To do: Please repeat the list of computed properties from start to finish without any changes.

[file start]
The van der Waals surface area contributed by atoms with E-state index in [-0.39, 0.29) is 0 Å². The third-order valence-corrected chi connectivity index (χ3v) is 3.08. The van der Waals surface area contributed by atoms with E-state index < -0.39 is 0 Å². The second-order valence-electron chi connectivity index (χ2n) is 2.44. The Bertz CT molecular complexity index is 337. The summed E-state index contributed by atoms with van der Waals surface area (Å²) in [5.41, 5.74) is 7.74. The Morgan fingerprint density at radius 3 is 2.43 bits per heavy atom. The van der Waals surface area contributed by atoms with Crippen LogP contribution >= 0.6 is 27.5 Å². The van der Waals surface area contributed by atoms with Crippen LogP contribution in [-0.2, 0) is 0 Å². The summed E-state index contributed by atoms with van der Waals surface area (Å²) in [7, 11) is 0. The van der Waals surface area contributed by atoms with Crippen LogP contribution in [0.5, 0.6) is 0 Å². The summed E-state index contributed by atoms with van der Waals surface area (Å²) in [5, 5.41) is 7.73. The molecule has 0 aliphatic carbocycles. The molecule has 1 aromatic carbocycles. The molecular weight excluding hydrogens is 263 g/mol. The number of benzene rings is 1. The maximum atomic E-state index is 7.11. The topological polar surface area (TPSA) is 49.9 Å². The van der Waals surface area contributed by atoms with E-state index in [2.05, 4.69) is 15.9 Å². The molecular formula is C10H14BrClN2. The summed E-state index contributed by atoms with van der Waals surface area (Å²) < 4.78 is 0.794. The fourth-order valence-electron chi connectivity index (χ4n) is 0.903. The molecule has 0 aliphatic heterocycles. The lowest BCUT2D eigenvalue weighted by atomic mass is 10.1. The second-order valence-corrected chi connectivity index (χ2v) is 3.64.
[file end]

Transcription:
The van der Waals surface area contributed by atoms with E-state index in [-0.39, 0.29) is 0 Å². The third-order valence-corrected chi connectivity index (χ3v) is 3.08. The van der Waals surface area contributed by atoms with E-state index < -0.39 is 0 Å². The second-order valence-electron chi connectivity index (χ2n) is 2.44. The Bertz CT molecular complexity index is 337. The summed E-state index contributed by atoms with van der Waals surface area (Å²) in [5.41, 5.74) is 7.74. The Morgan fingerprint density at radius 3 is 2.43 bits per heavy atom. The van der Waals surface area contributed by atoms with Crippen LogP contribution >= 0.6 is 27.5 Å². The van der Waals surface area contributed by atoms with Crippen LogP contribution in [-0.2, 0) is 0 Å². The summed E-state index contributed by atoms with van der Waals surface area (Å²) in [7, 11) is 0. The van der Waals surface area contributed by atoms with Crippen LogP contribution in [0.5, 0.6) is 0 Å². The summed E-state index contributed by atoms with van der Waals surface area (Å²) in [5, 5.41) is 7.73. The molecule has 0 aliphatic carbocycles. The molecule has 1 aromatic carbocycles. The molecular weight excluding hydrogens is 263 g/mol. The number of benzene rings is 1. The maximum atomic E-state index is 7.11. The topological polar surface area (TPSA) is 49.9 Å². The van der Waals surface area contributed by atoms with E-state index in [2.05, 4.69) is 15.9 Å². The molecular formula is C10H14BrClN2. The summed E-state index contributed by atoms with van der Waals surface area (Å²) < 4.78 is 0.794. The fourth-order valence-electron chi connectivity index (χ4n) is 0.903. The molecule has 0 aliphatic heterocycles. The lowest BCUT2D eigenvalue weighted by atomic mass is 10.1. The second-order valence-corrected chi connectivity index (χ2v) is 3.64.